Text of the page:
The differences given by the mean bias (top) and the RMS
E

(bottom) between
DLO
-
EFI and the t
hree

CARBONES estimates are shown.

The t
hree

CARBONES estimates
are simulations of ORCHIDEE by using i
) the default parameters of the model
(REFERENCE) and ii) optimized phenological parameters of the model when constraining
them with the satellite NDVI data (
optim. with MODIS
)

and satellite NDVI and FluxNet NEE
and LE daa (optim. with MODIS + FluxNet)
.





Deliverable D610.1

Ref

CARBONES
-
D610.1
-
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-
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-
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-
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-
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33



Figure 6.2.3:

The difference in biomass
between the optimized and reference
(default
parameters)

version
s

of ORCHIDEE.




Deliverable D610.1

Ref

CARBONES
-
D610.1
-
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-
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-
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-
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34


7

Conclusion
s


We presented in this report
a

first evaluation of CARBONES products against other

independent products
. This comparison

was performed

to highlight the information content
brought by CARBONES on the carbon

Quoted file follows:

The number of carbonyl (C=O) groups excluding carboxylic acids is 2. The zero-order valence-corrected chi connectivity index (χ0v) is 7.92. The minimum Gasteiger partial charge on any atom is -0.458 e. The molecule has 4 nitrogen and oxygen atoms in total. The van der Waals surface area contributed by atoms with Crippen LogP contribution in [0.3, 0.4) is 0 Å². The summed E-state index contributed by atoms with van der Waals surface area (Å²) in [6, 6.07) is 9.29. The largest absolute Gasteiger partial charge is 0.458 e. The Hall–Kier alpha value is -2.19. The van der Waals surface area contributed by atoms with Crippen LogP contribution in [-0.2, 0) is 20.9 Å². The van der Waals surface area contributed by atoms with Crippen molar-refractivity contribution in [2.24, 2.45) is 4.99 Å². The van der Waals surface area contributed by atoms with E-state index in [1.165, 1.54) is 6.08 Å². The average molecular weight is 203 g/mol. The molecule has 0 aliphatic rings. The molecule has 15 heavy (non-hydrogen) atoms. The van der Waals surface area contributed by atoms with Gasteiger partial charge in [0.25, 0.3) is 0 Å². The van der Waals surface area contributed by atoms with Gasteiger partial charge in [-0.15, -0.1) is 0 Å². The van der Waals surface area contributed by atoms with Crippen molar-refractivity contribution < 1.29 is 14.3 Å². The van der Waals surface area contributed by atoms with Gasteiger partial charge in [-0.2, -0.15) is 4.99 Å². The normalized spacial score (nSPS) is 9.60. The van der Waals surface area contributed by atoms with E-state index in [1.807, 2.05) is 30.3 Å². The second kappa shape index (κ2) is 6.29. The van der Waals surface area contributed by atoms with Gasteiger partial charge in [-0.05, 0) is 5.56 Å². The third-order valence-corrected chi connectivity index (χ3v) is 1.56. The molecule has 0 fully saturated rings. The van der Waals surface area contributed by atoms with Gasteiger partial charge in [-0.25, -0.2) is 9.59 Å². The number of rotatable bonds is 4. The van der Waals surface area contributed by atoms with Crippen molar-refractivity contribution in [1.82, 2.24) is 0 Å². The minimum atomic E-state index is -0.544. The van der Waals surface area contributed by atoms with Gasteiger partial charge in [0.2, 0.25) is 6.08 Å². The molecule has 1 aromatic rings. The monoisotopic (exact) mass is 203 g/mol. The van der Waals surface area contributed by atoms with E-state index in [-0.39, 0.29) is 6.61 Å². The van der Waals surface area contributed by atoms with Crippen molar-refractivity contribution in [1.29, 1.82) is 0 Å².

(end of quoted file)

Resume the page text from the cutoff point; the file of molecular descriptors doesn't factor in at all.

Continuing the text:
budgets

at continental to hemispheric scales
. The
se
results
should still be considered as preliminary as they will be updated with version V2 of
CARBONES for the final me
eting and possibly version V3 (parameter optimizations in step
4) before the end of the project. Note that a possible revision of this report will be considered
before final submission
.
Overall, CARBONES performs as well as the other products for this
curr
ent version (V1.0
)

and bring new feature
s

on the carbon cycle
,

that need further
investigations:



Fossil fuel emission
s

with hourly temporal variations
appear to be

significantly larger
that those from other products



Ocean carbon fluxes
show new IAV with a
pronounced increased ocean uptake after
2002 that still needs to

be validated

or confirmed with other proxies.



Net land carbon fluxes follow most standard atmospheric inversion

results

but with
slight diffe
rences: the IAV over the tropic is slightly lower
in CARBONES than the
other products; the net land carbon uptake in the northern continental regions is
slightly lower than most inversions, especially for North America; the southern land
IAV tend to be larger than in the other products. All these features

will be summarized
in paper focussing on the analysis of the 20
-
year CARBONES reanalysis.



A favourable comparison against biomass
forest data from FAO statistics appears with
lower biases after the assimilation of MODIS
-
NDVI and FluxNet data.


As reported

in the introduction, th
is report

aims to present
the potential of CARBONES
products and should be considered as a framework to analyse the results of a Carbon Cycle
Multi
-
Data Assimilation System.

The development of the various tools
for
the

evaluation exercise presented in this report
represent a

continuing effort

and these tools

will be
used

after the duration of the
CARBONES project to further valorised CARBONES products
.







Deliverable D610.1

Ref

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-
D610.1
-
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-
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-
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-
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35


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-
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-